Sunday, June 30, 2002, Chandigarh, India


M A I N   N E W S

Musharraf under pressure
Operation against Al Qaida intensifies
Adnan Adil

AS the border tension on the eastern front cooled off, President Pervez Musharraf’s government has come under pressure on the western borders with a renewed “Get Osama” campaign by the USA, and the killing of 10 Pakistani soldiers in South Waziristan on June 25. Unconfirmed reports suggest that the toll is higher as 24 soldiers had stormed the Al-Qaida’s alleged hideout.

This is the first time Pakistani soldiers have been killed in the hunt for Al Qaida. Observers say the army is likely to respond to the Waziristan killings in kind, a choice that could be wise militarily but dangerous politically for President Musharraf.

Currently, an intense operation against the Al Qaida is under way in Pakistan’s tribal areas, North Waziristan and South Waziristan, and large cities, like Lahore and Karachi. Three Arab NGO offices were raided in Peshawar on June 21 and the same day 14 Al Qaida suspects were arrested in Karachi. On June 23-24, police arrested at least 125 Qaida suspects from various localities in Lahore.

The ongoing operation began after President George Bush ordered his military commanders to “erase” Osama bin Laden by September 11. These orders came following the latest Al-Jazira tape of a bin Laden deputy, Suleman Abu Ghaith, saying Osama bin Laden was alive and that America should “fasten seat belts” for more terrorist attacks.

If Abu Ghaith is to be believed, bin Laden is still alive and active while 98 per cent of the top leadership of the terrorist outfit have escaped and are pursuing their activities. The organisation is reportedly being run now by middle ranking operatives who have fanned out all over the world and formed alliances with local militant organisations.

The largest spillover of Al Qaida activists has been into Pakistan because of its long porous border with Afghanistan. The Bin Laden organisation’s deep association with Deobandi sectarian and Kashmiri Jihadi organisations has come to surface during recent police investigations. Intelligence sources say Arab fighters are present in Pakistan’s tribal belt bordering Khost, Paktia and Paktika provinces of Afghanistan.

Police investigations have also revealed a close association between Al Qaida and Deobandi sectarian militant groups, Sipah-i-Sahba Pakistan and Lashkar-e-Jhangvi. Two top sectarian leaders, Akram Lahori and Attaur Rehman alias Naeem Bokhari, have recently been arrested and are under interrogation for their alleged involvement in the recent spate of terrorist incidents like the bomb blast on June 14 the near US Consulate in Karachi.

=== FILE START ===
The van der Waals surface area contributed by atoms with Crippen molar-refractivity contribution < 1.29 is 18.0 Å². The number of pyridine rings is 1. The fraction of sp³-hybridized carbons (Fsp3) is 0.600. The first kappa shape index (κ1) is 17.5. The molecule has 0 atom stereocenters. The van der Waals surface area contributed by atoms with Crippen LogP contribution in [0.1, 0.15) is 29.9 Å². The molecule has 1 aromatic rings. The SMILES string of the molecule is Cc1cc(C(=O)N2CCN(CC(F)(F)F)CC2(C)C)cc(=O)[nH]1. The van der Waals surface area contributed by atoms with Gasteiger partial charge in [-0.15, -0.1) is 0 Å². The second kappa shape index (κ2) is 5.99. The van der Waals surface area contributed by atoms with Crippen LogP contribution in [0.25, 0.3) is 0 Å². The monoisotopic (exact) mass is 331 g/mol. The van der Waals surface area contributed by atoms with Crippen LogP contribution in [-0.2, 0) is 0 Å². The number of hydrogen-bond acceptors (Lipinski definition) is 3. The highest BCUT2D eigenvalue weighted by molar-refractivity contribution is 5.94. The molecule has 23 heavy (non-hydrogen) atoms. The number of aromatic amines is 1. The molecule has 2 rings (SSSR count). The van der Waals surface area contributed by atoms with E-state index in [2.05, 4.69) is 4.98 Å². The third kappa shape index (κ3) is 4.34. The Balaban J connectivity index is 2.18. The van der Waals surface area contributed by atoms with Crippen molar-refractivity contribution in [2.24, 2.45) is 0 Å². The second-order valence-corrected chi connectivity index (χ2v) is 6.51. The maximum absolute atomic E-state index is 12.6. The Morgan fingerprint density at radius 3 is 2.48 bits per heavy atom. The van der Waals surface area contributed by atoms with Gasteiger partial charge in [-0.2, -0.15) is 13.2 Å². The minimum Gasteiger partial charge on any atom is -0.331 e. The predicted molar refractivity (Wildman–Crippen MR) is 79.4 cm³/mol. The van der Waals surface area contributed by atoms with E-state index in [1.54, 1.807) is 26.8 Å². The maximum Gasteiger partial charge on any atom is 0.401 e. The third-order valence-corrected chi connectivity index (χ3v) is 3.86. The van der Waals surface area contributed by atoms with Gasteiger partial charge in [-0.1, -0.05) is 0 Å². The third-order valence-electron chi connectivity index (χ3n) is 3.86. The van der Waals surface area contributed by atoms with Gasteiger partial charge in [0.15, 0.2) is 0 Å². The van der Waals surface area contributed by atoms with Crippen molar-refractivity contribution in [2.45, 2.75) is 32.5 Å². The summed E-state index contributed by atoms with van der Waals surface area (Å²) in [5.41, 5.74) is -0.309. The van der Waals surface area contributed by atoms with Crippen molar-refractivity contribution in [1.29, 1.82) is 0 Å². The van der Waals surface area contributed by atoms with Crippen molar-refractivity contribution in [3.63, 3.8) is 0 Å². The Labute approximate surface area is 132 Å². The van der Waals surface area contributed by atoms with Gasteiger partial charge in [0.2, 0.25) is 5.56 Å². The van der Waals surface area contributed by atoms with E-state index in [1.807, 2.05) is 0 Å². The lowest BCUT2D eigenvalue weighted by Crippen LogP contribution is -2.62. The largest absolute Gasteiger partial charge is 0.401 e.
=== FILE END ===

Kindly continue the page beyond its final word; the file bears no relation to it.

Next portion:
Last week, Karachi police arrested four senior members of Al Qaida from the downtown, Kharadar, including a man identified only as Riyad, according to police sources. All of them were Arabs. The arrested sectarian leader, Akram Lahori, told the police that 700 Al Qaida members are in Karachi and 50 of them are highly educated and experts in various fields.

After this, the government has directed the provincial governments, the North West Frontier Province’s in particular, to ensure that all Arab nationals associated with non-government organisations in the province leave Pakistan immediately. The federal government has issued orders to the provinces to check the residency documents of all the Arabs working in their limits, especially with the NGOs.

Seeing the spreading out of Al Qaida in Pakistan’s cities, the FBI is now reportedly demanding full powers for conducting search and arrest operations anywhere in Pakistan. FBI’s ability to gather intelligence and use it in Pakistan was proved by the capture of Abu Zubaida in Faisalabad (in Punjab) in April.

The FBI has reportedly asked the Pakistan government to furnish it details of Pakistan’s intelligence and police network in Punjab. It wants to work closely with the Punjab Police in its hunt for Al Qaida members. Sources say US Central Command Chief Tommy Frank has asked Islamabad to allow the FBI to establish its offices in all the major cities of Pakistan to track down the Al Qaida militants, a demand which has not yet been accepted.

The CIA and the FBI have already been granted access to Pakistan’s telecommunication network including the landlines and cellular phones for monitoring the terrorists. The FBI is conducting joint operations with local law enforcement agencies to arrest the terrorists. Its personnel have also been associated with the interrogation of suspects.

On the other hand, the CENTCOM has for long been pressing for a joint Pak-US operation inside the tribal areas to hunt Bin Laden and his aides. Relatively small sized joint raids have been conducted inside North and South Waziristan.Back

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